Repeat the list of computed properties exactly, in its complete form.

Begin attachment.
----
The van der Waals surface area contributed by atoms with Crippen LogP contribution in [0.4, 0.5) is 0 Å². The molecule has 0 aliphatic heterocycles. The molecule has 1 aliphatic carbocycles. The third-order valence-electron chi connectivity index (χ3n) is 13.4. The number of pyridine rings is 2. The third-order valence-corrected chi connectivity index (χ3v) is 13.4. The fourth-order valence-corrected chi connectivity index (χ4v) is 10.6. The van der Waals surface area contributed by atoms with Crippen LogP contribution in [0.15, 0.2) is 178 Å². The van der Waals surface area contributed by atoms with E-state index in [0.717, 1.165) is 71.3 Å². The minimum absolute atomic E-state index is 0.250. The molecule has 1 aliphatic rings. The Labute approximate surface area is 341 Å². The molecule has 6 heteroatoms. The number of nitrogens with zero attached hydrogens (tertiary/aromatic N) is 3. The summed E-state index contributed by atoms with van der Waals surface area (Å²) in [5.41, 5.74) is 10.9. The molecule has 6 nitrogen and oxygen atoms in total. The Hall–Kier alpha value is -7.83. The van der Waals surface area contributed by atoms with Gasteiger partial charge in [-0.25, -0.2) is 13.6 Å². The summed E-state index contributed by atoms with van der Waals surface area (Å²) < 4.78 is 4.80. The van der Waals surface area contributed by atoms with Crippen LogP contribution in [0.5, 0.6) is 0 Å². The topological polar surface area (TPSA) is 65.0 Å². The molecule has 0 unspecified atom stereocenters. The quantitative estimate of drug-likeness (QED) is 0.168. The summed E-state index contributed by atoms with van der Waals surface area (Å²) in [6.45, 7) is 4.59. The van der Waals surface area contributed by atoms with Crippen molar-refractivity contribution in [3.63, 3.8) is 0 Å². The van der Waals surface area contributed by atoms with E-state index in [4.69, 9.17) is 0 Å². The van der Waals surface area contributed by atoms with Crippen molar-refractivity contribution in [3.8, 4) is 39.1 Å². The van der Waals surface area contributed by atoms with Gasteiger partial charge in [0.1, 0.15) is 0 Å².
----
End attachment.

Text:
The van der Waals surface area contributed by atoms with Crippen LogP contribution in [0.4, 0.5) is 0 Å². The molecule has 0 aliphatic heterocycles. The molecule has 1 aliphatic carbocycles. The third-order valence-electron chi connectivity index (χ3n) is 13.4. The number of pyridine rings is 2. The third-order valence-corrected chi connectivity index (χ3v) is 13.4. The fourth-order valence-corrected chi connectivity index (χ4v) is 10.6. The van der Waals surface area contributed by atoms with Crippen LogP contribution in [0.15, 0.2) is 178 Å². The van der Waals surface area contributed by atoms with E-state index in [0.717, 1.165) is 71.3 Å². The minimum absolute atomic E-state index is 0.250. The molecule has 1 aliphatic rings. The Labute approximate surface area is 341 Å². The molecule has 6 heteroatoms. The number of nitrogens with zero attached hydrogens (tertiary/aromatic N) is 3. The summed E-state index contributed by atoms with van der Waals surface area (Å²) in [5.41, 5.74) is 10.9. The molecule has 6 nitrogen and oxygen atoms in total. The Hall–Kier alpha value is -7.83. The van der Waals surface area contributed by atoms with Gasteiger partial charge in [-0.25, -0.2) is 13.6 Å². The summed E-state index contributed by atoms with van der Waals surface area (Å²) < 4.78 is 4.80. The van der Waals surface area contributed by atoms with Crippen LogP contribution in [0.5, 0.6) is 0 Å². The topological polar surface area (TPSA) is 65.0 Å². The molecule has 0 unspecified atom stereocenters. The quantitative estimate of drug-likeness (QED) is 0.168. The summed E-state index contributed by atoms with van der Waals surface area (Å²) in [6.45, 7) is 4.59. The van der Waals surface area contributed by atoms with Crippen molar-refractivity contribution in [3.63, 3.8) is 0 Å². The van der Waals surface area contributed by atoms with E-state index in [4.69, 9.17) is 0 Å². The van der Waals surface area contributed by atoms with Crippen molar-refractivity contribution in [3.8, 4) is 39.1 Å². The van der Waals surface area contributed by atoms with Gasteiger partial charge in [0.1, 0.15) is 0 Å².